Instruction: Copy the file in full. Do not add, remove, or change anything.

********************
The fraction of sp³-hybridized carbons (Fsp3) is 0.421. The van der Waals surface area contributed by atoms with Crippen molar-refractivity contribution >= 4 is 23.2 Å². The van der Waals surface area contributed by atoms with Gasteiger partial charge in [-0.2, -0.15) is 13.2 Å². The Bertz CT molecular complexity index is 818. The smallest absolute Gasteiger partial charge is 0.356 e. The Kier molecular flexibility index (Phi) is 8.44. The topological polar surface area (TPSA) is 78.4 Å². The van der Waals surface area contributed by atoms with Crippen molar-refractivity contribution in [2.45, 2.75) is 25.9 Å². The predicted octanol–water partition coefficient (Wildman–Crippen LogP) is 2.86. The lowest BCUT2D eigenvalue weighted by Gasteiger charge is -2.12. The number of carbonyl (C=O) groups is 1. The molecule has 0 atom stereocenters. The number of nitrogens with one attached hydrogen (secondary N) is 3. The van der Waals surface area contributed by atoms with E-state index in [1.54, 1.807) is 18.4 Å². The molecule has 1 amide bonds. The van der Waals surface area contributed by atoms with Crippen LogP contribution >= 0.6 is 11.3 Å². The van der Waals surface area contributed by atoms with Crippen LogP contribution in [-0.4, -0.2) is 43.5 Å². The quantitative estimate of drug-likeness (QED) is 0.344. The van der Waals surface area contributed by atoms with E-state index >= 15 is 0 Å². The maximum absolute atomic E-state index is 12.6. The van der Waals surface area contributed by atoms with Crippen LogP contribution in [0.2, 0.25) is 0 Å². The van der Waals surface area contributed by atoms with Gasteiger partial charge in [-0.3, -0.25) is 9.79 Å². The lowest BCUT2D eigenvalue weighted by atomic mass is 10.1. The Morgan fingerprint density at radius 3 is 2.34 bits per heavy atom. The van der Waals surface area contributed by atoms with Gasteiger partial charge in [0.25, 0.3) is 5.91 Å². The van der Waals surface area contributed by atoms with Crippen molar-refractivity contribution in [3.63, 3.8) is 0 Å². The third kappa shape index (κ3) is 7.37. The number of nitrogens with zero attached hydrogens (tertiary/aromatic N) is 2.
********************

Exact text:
The fraction of sp³-hybridized carbons (Fsp3) is 0.421. The van der Waals surface area contributed by atoms with Crippen molar-refractivity contribution >= 4 is 23.2 Å². The van der Waals surface area contributed by atoms with Gasteiger partial charge in [-0.2, -0.15) is 13.2 Å². The Bertz CT molecular complexity index is 818. The smallest absolute Gasteiger partial charge is 0.356 e. The Kier molecular flexibility index (Phi) is 8.44. The topological polar surface area (TPSA) is 78.4 Å². The van der Waals surface area contributed by atoms with Crippen molar-refractivity contribution in [2.45, 2.75) is 25.9 Å². The predicted octanol–water partition coefficient (Wildman–Crippen LogP) is 2.86. The lowest BCUT2D eigenvalue weighted by Gasteiger charge is -2.12. The number of carbonyl (C=O) groups is 1. The molecule has 0 atom stereocenters. The number of nitrogens with one attached hydrogen (secondary N) is 3. The van der Waals surface area contributed by atoms with E-state index in [1.54, 1.807) is 18.4 Å². The molecule has 1 amide bonds. The van der Waals surface area contributed by atoms with Crippen LogP contribution >= 0.6 is 11.3 Å². The van der Waals surface area contributed by atoms with Crippen LogP contribution in [-0.4, -0.2) is 43.5 Å². The quantitative estimate of drug-likeness (QED) is 0.344. The van der Waals surface area contributed by atoms with E-state index >= 15 is 0 Å². The maximum absolute atomic E-state index is 12.6. The van der Waals surface area contributed by atoms with Crippen LogP contribution in [0.2, 0.25) is 0 Å². The van der Waals surface area contributed by atoms with Gasteiger partial charge in [-0.3, -0.25) is 9.79 Å². The lowest BCUT2D eigenvalue weighted by atomic mass is 10.1. The Morgan fingerprint density at radius 3 is 2.34 bits per heavy atom. The van der Waals surface area contributed by atoms with Gasteiger partial charge in [0.25, 0.3) is 5.91 Å². The van der Waals surface area contributed by atoms with Crippen molar-refractivity contribution in [3.63, 3.8) is 0 Å². The third kappa shape index (κ3) is 7.37. The number of nitrogens with zero attached hydrogens (tertiary/aromatic N) is 2.